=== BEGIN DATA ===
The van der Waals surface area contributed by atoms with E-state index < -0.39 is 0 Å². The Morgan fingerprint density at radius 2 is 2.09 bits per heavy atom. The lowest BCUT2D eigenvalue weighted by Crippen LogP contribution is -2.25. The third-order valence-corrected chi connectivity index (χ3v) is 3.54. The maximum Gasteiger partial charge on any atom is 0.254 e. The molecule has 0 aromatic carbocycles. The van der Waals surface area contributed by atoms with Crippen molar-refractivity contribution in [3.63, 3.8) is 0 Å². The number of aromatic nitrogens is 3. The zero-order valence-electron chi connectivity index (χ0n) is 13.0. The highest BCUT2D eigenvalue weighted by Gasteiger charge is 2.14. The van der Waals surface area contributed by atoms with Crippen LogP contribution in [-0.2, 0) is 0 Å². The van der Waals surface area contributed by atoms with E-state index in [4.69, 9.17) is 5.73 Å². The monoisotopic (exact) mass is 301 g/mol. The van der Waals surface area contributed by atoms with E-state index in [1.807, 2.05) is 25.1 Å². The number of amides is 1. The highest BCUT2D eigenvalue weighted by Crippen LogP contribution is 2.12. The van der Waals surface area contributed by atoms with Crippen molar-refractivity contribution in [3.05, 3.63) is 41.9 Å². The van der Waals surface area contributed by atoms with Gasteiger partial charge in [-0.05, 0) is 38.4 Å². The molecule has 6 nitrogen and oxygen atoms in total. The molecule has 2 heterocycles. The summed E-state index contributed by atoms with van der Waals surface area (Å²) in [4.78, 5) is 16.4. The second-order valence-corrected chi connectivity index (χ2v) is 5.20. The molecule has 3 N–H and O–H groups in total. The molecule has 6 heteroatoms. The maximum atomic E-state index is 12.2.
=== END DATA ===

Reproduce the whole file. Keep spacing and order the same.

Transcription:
The van der Waals surface area contributed by atoms with E-state index < -0.39 is 0 Å². The Morgan fingerprint density at radius 2 is 2.09 bits per heavy atom. The lowest BCUT2D eigenvalue weighted by Crippen LogP contribution is -2.25. The third-order valence-corrected chi connectivity index (χ3v) is 3.54. The maximum Gasteiger partial charge on any atom is 0.254 e. The molecule has 0 aromatic carbocycles. The van der Waals surface area contributed by atoms with Crippen molar-refractivity contribution in [3.63, 3.8) is 0 Å². The number of aromatic nitrogens is 3. The zero-order valence-electron chi connectivity index (χ0n) is 13.0. The highest BCUT2D eigenvalue weighted by Gasteiger charge is 2.14. The van der Waals surface area contributed by atoms with Crippen LogP contribution in [-0.2, 0) is 0 Å². The van der Waals surface area contributed by atoms with E-state index in [4.69, 9.17) is 5.73 Å². The monoisotopic (exact) mass is 301 g/mol. The van der Waals surface area contributed by atoms with E-state index in [1.807, 2.05) is 25.1 Å². The number of amides is 1. The highest BCUT2D eigenvalue weighted by Crippen LogP contribution is 2.12. The van der Waals surface area contributed by atoms with Crippen molar-refractivity contribution in [3.05, 3.63) is 41.9 Å². The van der Waals surface area contributed by atoms with Gasteiger partial charge in [-0.05, 0) is 38.4 Å². The molecule has 6 nitrogen and oxygen atoms in total. The molecule has 2 heterocycles. The summed E-state index contributed by atoms with van der Waals surface area (Å²) in [4.78, 5) is 16.4. The second-order valence-corrected chi connectivity index (χ2v) is 5.20. The molecule has 3 N–H and O–H groups in total. The molecule has 6 heteroatoms. The maximum atomic E-state index is 12.2.